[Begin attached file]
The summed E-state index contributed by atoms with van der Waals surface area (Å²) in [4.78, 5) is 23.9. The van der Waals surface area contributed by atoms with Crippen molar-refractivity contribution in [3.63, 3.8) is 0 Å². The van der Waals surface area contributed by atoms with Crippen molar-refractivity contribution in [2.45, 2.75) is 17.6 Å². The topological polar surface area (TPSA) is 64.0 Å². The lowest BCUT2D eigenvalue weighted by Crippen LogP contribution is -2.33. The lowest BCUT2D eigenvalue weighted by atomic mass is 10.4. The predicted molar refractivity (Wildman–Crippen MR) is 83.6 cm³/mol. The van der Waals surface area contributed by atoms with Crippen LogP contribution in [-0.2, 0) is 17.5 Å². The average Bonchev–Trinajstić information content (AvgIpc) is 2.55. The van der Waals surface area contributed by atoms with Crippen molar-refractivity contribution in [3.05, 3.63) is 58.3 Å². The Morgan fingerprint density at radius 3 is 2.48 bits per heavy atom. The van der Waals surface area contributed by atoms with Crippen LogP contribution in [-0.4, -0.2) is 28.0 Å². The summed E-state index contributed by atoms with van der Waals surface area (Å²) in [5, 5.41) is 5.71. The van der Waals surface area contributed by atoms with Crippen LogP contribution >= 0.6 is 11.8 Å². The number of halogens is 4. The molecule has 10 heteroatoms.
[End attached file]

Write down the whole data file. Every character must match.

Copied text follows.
The summed E-state index contributed by atoms with van der Waals surface area (Å²) in [4.78, 5) is 23.9. The van der Waals surface area contributed by atoms with Crippen molar-refractivity contribution in [3.63, 3.8) is 0 Å². The van der Waals surface area contributed by atoms with Crippen molar-refractivity contribution in [2.45, 2.75) is 17.6 Å². The topological polar surface area (TPSA) is 64.0 Å². The lowest BCUT2D eigenvalue weighted by Crippen LogP contribution is -2.33. The lowest BCUT2D eigenvalue weighted by atomic mass is 10.4. The predicted molar refractivity (Wildman–Crippen MR) is 83.6 cm³/mol. The van der Waals surface area contributed by atoms with Crippen LogP contribution in [-0.2, 0) is 17.5 Å². The average Bonchev–Trinajstić information content (AvgIpc) is 2.55. The van der Waals surface area contributed by atoms with Crippen molar-refractivity contribution in [3.05, 3.63) is 58.3 Å². The Morgan fingerprint density at radius 3 is 2.48 bits per heavy atom. The van der Waals surface area contributed by atoms with Crippen LogP contribution in [-0.4, -0.2) is 28.0 Å². The summed E-state index contributed by atoms with van der Waals surface area (Å²) in [5, 5.41) is 5.71. The van der Waals surface area contributed by atoms with Crippen LogP contribution >= 0.6 is 11.8 Å². The number of halogens is 4. The molecule has 10 heteroatoms.